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Jade Plant Diseases

By Regina Sass ; Updated September 21, 2017
A jade plant would be a good bonsai.
"The bonsai experience" is Copyrighted by Flickr user: bluinfaccia (Daniele Prati) under the Creative Commons Attribution license.

The jade plant has thick, fleshy green leaves that grow on stems with the same characteristics. If allowed to grow tall, it will develop a thick trunk. In most cases, the jade plant is used as a house plant and is popular in bonsai. It produces small white flowers that grow in clusters and can reach a height of 3 feet.


The jade plant is very hardy. There are just two diseases that are prevalent in it. Oedema occurs when the roots of the plant absorb water fasten than the plant can use it and conditions make it hard for the water to evaporate through the leaves. The second disease is powdery mildew, common with many different plants. Indoor plants can contract it at any time of the year.


Odema is caused by long periods of cool and cloudy winter weather when the soil is moist and there is humidity in the air. The plant absorbs water from the soil, and the heavy humidity makes it hard for the excess water to evaporate from the leaves, causing water pressure to build up in the leaves. This disease is more common with house plants like the jade plant than it is with outdoor plants. Powdery mildew also thrives in high humidity. The fungus is airborne and can land on any plant.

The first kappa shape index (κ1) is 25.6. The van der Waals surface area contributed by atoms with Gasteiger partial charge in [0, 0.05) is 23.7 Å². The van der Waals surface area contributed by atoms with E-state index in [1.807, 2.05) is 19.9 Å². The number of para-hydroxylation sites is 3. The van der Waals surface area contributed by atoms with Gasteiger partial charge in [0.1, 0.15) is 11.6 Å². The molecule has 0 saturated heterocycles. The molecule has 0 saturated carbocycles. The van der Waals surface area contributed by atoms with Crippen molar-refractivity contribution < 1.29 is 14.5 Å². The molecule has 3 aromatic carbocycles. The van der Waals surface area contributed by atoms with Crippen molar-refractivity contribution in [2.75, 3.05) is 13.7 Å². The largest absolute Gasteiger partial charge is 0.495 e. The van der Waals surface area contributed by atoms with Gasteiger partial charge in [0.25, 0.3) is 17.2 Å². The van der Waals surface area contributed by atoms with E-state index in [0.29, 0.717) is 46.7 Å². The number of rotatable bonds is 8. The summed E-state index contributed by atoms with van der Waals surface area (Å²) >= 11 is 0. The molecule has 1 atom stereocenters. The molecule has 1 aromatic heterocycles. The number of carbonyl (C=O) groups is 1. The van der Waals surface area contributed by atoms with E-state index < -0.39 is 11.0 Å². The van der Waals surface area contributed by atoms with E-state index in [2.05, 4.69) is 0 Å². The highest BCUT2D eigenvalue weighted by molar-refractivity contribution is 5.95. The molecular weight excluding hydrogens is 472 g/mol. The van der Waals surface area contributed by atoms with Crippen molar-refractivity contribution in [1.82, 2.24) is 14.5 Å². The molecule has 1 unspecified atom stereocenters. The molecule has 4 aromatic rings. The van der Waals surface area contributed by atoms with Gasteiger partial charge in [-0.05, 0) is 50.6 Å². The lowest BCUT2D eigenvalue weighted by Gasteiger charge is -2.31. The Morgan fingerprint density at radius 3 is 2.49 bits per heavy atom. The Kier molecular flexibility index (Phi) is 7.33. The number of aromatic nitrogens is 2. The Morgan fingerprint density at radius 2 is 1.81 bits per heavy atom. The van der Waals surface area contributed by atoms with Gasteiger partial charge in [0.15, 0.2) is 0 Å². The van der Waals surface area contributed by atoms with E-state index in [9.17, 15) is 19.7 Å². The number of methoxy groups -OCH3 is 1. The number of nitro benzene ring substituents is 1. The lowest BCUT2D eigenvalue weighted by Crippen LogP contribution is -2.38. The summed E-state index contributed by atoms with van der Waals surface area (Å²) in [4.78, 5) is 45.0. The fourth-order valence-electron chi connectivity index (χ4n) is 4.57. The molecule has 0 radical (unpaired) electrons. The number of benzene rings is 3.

Oedema produces small blisters on the lower pars of the the leaves. The blisters can harden into white, tan or brown wartlike bumps. Eventually, the leaves will become yellow and fall off. At this point, the plant will stop growing. Powdery mildew looks like dust on the plant, except that it begins as small white spots. The spots will grow until they cover the whole leaf. Powdery mildew can cause stunted growth and distorted leaves. The fungus removes nutrients from the plant causing the leaves to fall and the whole plant to decline in health.


Jade plants do not need a lot of water. They are succulents, used to living in the hot dry desert. Their leaves are designed to hold water for times of drought. Do not water until the soil is completely dry. Keep the humidity below 70 percent in the winter. Make sure the plant gets good air circulation. These should help the plant avoid both oedema and powdery mildew.


Plants that develop oedema usually recover when the weather improves in the spring. Powdery mildew can usually be rubbed off the leaves. There are fungicides that can he used to kill powdery mildew. Reduce the humidity, and pick up and dispose of all fallen debris so it cannot strike the same plant again or spread to others.